Setting Up SAML

Overview: What is SAML

SAML stands for Security Assertion Markup Language. 

SAML provides one single unified login for all of a user’s accounts and services. Take your Google Account as a simple example. There was a time when as a customer of Google I had to log in to each of these applications separately. They then introduced to unify login access for Single Sign-on (SSO). SAML Sign On Example

Instead of logging in separately to your calendar, your Gmail, Drive, Docs, Chat, and so on (all different applications certainly behind the scenes at Google) one login would authorize all five... or fifty, as the case may be. 

This type of Single sign-on for customer-facing applications is what is now the norm. Regardless of how many systems a company might be using behind the scenes, a customer should have one login for systems that company controls. It’s a massive timesaver that removes the inconvenience of coordinating dozens of different authentications and passwords.

Another common use case for SAML is to help internal IT teams centrally manage access to tools and admin panels. So if someone leaves the company, the IT manager can shut off their account and they’d no longer have access to a number of resources.

At Bear Group, we’ve used SAML in this way so so users on the company network, who are in an admin group, also have access to their Drupal & Magento site administration panels. Very useful when your team is big or highly distributed.


SAML runs as a stand-alone application typically on its own server, and other systems then connect to it for authentication. So for systems in your control, where you can change authentication methods, you can set up SAML as your Identify Provider (IDP). Here is a simple guide for how to set up SAML for the systems in your control for your users.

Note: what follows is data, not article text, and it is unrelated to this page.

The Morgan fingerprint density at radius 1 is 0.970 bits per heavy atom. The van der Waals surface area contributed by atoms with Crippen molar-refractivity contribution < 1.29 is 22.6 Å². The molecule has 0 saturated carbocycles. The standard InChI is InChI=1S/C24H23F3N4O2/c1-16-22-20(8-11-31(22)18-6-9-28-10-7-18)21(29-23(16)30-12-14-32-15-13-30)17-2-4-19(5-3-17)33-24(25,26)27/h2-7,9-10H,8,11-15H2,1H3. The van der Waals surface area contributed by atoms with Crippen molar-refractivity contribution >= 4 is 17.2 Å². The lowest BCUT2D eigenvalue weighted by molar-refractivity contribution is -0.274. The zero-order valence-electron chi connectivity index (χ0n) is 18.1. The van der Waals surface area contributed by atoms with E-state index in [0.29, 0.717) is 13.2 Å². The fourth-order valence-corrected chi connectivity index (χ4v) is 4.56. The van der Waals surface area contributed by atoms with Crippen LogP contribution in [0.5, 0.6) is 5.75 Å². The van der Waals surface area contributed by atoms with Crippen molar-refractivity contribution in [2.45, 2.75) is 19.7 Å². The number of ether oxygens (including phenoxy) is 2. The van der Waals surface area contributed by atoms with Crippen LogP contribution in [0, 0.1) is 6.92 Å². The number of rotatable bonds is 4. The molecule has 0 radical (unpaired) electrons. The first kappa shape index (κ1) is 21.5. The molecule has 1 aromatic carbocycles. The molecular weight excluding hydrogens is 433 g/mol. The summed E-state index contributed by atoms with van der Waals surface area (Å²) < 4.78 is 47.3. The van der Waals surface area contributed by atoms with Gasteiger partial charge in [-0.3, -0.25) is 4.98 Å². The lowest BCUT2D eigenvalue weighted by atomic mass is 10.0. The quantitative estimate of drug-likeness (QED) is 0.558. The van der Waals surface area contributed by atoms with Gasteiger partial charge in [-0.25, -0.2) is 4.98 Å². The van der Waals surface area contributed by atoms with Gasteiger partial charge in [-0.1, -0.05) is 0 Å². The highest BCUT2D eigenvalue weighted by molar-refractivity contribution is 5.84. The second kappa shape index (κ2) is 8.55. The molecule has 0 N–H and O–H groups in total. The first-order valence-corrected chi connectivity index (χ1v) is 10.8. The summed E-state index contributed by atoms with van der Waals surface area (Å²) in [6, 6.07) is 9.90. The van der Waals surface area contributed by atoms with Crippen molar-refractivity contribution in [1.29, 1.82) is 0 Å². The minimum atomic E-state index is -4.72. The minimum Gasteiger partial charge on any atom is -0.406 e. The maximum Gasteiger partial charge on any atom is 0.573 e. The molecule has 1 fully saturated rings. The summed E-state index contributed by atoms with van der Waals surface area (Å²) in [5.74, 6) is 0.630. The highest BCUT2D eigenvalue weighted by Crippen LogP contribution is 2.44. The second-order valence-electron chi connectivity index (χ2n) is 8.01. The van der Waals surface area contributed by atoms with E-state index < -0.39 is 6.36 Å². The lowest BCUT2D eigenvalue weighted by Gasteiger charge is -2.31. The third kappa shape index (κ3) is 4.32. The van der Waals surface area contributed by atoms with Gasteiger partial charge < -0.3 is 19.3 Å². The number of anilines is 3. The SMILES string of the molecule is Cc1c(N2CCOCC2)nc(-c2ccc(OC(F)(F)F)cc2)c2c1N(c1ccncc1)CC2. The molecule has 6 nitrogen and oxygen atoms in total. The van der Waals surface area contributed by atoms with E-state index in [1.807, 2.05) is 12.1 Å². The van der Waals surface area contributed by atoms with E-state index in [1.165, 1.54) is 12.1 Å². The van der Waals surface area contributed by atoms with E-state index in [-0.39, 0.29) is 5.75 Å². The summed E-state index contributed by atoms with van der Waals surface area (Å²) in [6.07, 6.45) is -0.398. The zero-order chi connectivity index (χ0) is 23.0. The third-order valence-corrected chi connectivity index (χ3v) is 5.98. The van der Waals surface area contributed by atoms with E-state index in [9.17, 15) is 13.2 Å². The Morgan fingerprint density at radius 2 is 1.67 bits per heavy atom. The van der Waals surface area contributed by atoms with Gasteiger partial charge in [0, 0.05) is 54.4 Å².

# seting up idP 

$ fin project create


fin composer require simplesamlphp/simplesamlphp mv docroot www && cd www ln -s ../vendor/simplesamlphp/simplesamlphp/www simplesaml

  1. fin project create 
  2. name 
  3. 14 for static html 
  4. cd <name> 
  5. fin composer require simplesamlphp/simplesamlphp 
  6. mv docroot www && cd www 
  7. ln -s ../vendor/simplesamlphp/simplesamlphp/www simplesaml 
  8. configure idP 
  9. cd ../vendor/simplesamlphp/simplesamlphp 
  10. ls config 
  11. observe that it is empty 
  12. cp config-templates/{authsources.php,config.php} config/ 
  13. mvim config/config.php 
  14. simplesaml gets confused by reverse proxy, doesn't know about port or https status, add at top: 
  15. $_SERVER['HTTPS'] = 'on'; 
  16. $_SERVER['SERVER_PORT'] = '443'; 
  17. make sure baseurlpath matches your symlink if you used something other than simplesaml 


That’s really all there is to it. Once set up, it typically “replaces” the login experience for your connected applications, and of course, it can support as many logins as your database can store.  Once implemented, your users will be able to operate more efficiently, and your IT department will see a lot fewer forgotten password tickets. Everybody wins.

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